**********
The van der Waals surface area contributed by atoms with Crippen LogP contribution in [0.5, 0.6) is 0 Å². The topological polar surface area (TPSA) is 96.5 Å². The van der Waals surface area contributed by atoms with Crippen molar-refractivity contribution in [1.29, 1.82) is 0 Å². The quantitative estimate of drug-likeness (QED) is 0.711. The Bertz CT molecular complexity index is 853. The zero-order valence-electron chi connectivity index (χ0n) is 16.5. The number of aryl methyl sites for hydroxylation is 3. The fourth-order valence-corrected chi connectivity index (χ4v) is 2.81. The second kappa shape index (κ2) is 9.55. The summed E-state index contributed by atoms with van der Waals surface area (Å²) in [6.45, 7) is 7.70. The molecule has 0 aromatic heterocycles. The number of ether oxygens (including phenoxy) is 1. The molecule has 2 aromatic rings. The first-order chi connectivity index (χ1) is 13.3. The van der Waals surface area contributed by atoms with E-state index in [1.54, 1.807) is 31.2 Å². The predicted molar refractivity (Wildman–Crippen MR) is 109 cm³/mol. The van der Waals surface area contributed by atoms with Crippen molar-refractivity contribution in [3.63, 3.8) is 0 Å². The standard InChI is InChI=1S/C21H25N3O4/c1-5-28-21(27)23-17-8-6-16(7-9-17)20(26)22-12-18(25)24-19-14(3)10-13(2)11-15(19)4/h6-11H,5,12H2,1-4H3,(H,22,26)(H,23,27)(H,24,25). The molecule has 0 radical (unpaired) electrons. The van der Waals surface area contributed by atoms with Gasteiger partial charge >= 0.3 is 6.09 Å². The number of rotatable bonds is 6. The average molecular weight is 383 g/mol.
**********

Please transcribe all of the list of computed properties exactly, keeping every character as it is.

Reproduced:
The van der Waals surface area contributed by atoms with Crippen LogP contribution in [0.5, 0.6) is 0 Å². The topological polar surface area (TPSA) is 96.5 Å². The van der Waals surface area contributed by atoms with Crippen molar-refractivity contribution in [1.29, 1.82) is 0 Å². The quantitative estimate of drug-likeness (QED) is 0.711. The Bertz CT molecular complexity index is 853. The zero-order valence-electron chi connectivity index (χ0n) is 16.5. The number of aryl methyl sites for hydroxylation is 3. The fourth-order valence-corrected chi connectivity index (χ4v) is 2.81. The second kappa shape index (κ2) is 9.55. The summed E-state index contributed by atoms with van der Waals surface area (Å²) in [6.45, 7) is 7.70. The molecule has 0 aromatic heterocycles. The number of ether oxygens (including phenoxy) is 1. The molecule has 2 aromatic rings. The first-order chi connectivity index (χ1) is 13.3. The van der Waals surface area contributed by atoms with E-state index in [1.54, 1.807) is 31.2 Å². The predicted molar refractivity (Wildman–Crippen MR) is 109 cm³/mol. The van der Waals surface area contributed by atoms with Crippen molar-refractivity contribution in [3.63, 3.8) is 0 Å². The standard InChI is InChI=1S/C21H25N3O4/c1-5-28-21(27)23-17-8-6-16(7-9-17)20(26)22-12-18(25)24-19-14(3)10-13(2)11-15(19)4/h6-11H,5,12H2,1-4H3,(H,22,26)(H,23,27)(H,24,25). The molecule has 0 radical (unpaired) electrons. The van der Waals surface area contributed by atoms with Gasteiger partial charge >= 0.3 is 6.09 Å². The number of rotatable bonds is 6. The average molecular weight is 383 g/mol.